The Ethics of Songs: Joshua Pilzer on “Changbu taryeong”

Prof. Joshua Pilzer delivered a presentation titled “Changbu taryeong (Ballad of Entertainer)” as part of The Ethics of Songs series. You can view the presentation on survivors’ musical responses to sexual violence below.

Jeff Packman’s New Book!

Prof. Jeff Packman‘s new book Living from Music in Salvador: Professional Musicians and the Capital of Afro-Brazil (Wesleyan University Press 2021) is now available. Living from Music in Salvador is an examination on of music as labor, and musicians as laborers, in Salvador da Bahia, an urban state capital widely regarded as Brazil’s most African city. Drawing on fieldwork that spans sixteen years, the book explores local musicians’ lives and labours as members of a flexible workforce in a setting that is culturally rich but economically poor.


Polina Desssiatnitchenko (PhD 2017) has been appointed Assistant Professor of Ethnomusicology & Musicology at Waseda University in Tokyo, and is currently teaching her first courses, albeit online from her home in Baku, Azerbaijan. She will move with her family to Tokyo just as soon as the lifting of Covid restrictions allows for travel. Congratulations Polina!

Polina has also been very busy completing her book manuscript and performing on tar. In December 2020 she was interviewed the BBC World Service program The Forum about Azerbaijani mugham. That same month, she was engaged to perform by the Ukrainian Embassy in Azerbaijan. Ukraine wished to offer a “Christmas present” for the Azerbaijani nation and hired musicians to make an arrangement of the Ukrainian song “Shchedryk” for Azerbaijani instruments. It was recorded on the mountain peaks in the north of Azerbaijan. Here is the video from YouTube…


Doctoral candidate Nil Basdurak resourcefully repurposed student assignments to address the pandemic when the upper-level undergraduate elective she was teaching was moved online and no student practicum was possible. Instead, Nil asked her students in An Introduction to Sound Studies to create podcasts that captured sounds and experiences of the unique situation in which we have found ourselves, locally and globally. You can read about and hear the results by clicking here.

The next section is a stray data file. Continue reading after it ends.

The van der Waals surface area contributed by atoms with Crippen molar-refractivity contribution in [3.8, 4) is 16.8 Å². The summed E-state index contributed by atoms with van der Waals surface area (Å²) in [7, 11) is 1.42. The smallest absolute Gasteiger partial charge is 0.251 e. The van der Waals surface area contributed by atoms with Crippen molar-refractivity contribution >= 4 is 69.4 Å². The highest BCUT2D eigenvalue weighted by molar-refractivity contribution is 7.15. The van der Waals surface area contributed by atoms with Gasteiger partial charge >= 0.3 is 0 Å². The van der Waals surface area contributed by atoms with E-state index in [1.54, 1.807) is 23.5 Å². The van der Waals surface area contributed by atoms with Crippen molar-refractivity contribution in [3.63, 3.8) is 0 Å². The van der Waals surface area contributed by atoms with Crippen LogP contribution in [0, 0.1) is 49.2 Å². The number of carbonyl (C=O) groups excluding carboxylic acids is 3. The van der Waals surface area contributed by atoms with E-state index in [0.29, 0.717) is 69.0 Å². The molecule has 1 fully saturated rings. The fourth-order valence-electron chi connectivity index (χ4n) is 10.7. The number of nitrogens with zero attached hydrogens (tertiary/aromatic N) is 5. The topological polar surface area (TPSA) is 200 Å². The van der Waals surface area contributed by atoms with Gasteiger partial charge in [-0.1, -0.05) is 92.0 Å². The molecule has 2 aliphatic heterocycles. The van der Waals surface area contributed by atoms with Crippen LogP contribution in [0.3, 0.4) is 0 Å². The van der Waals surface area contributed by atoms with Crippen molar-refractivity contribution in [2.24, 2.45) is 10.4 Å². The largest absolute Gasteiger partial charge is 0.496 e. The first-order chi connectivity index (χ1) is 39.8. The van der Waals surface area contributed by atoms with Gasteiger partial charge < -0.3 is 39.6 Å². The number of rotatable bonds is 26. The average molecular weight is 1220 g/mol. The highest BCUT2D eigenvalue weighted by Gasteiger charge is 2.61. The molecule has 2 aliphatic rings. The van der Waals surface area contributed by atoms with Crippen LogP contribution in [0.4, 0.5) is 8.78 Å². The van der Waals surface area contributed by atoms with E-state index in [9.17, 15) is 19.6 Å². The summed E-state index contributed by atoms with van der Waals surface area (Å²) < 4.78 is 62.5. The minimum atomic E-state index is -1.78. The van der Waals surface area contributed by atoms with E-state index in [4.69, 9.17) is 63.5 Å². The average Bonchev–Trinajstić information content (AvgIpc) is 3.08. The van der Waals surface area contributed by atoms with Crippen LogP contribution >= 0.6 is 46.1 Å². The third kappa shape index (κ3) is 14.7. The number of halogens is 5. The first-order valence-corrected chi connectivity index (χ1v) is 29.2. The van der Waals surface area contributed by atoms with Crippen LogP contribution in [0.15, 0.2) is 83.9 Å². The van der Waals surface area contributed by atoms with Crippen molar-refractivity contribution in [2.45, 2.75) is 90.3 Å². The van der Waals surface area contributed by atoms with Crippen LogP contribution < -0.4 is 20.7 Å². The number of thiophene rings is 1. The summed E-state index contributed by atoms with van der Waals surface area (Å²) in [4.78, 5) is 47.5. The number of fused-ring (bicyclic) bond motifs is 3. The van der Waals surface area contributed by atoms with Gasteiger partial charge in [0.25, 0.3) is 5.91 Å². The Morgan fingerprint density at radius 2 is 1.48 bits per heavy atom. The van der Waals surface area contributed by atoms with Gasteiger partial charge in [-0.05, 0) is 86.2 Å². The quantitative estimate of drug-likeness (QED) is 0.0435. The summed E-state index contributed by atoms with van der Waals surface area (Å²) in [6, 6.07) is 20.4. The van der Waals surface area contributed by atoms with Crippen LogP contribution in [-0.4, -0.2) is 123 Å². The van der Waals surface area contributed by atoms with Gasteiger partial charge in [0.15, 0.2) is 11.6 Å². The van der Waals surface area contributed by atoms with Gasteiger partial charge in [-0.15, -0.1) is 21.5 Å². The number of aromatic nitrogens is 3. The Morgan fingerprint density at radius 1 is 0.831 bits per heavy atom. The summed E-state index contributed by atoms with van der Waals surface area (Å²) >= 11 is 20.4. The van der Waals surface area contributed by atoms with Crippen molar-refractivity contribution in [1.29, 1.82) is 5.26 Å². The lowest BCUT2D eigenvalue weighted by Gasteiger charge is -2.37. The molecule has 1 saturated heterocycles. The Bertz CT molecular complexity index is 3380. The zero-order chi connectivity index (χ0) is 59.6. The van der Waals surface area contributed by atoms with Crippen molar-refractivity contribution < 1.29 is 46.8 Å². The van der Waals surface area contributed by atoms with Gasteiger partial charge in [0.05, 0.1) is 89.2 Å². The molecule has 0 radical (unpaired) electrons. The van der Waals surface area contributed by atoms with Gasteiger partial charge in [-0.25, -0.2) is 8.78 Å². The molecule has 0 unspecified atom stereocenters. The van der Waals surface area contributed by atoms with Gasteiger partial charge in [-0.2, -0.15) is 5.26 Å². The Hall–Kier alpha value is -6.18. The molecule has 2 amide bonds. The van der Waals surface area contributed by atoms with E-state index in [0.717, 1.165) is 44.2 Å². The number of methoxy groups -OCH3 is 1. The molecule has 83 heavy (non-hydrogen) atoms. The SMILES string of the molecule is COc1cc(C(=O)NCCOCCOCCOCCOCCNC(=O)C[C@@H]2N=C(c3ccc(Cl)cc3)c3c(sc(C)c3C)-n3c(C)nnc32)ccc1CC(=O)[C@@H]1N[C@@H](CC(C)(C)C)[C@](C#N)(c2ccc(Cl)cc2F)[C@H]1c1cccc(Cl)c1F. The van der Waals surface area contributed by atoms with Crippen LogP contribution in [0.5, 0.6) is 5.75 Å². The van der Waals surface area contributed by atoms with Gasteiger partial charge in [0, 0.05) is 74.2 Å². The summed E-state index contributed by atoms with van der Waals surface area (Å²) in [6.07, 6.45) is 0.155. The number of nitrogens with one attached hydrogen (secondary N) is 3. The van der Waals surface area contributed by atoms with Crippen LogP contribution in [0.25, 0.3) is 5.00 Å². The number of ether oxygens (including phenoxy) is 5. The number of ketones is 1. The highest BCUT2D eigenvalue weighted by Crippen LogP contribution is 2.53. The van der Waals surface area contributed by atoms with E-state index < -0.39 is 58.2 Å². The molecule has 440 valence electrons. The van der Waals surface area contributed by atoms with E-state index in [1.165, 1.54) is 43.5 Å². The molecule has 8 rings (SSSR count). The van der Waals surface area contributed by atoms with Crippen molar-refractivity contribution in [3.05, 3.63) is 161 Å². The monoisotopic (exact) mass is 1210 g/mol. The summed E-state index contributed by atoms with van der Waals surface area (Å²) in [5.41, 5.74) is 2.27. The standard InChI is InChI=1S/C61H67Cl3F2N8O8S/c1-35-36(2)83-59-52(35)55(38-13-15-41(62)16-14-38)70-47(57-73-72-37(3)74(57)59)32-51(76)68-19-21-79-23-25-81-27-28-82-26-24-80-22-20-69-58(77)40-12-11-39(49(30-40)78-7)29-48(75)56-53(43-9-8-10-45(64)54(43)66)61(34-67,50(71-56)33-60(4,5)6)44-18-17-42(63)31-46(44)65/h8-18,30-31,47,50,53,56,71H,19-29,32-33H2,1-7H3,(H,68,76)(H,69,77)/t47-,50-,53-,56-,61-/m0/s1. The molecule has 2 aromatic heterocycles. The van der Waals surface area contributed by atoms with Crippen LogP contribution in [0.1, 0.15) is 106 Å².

Prof. Farzaneh Hemmasi’s new book Tehrangeles Dreaming: Intimacy and Imagination in Southern California’s Iranian Pop Music (Duke University Press) is now available. Los Angeles, called Tehrangeles because it is home to the largest concentration of Iranians outside of Iran, is the birthplace of a distinctive form of postrevolutionary pop music. Created by professional musicians and media producers fleeing Iran’s revolutionary-era ban on “immoral” popular music, Tehrangeles pop has been a part of daily life for Iranians at home and abroad for decades. In Tehrangeles Dreaming Farzaneh Hemmasi draws on ethnographic fieldwork in Los Angeles and musical and textual analysis to examine how the songs, music videos, and television made in Tehrangeles express modes of Iranianness not possible in Iran. (Visit the link above to learn more…)

Farzi’s Angels

Angel – 3
Annette Angel
Josh Angel
Jim Angel
Jeff Angel
Josh Beer Angel
Angkor Angel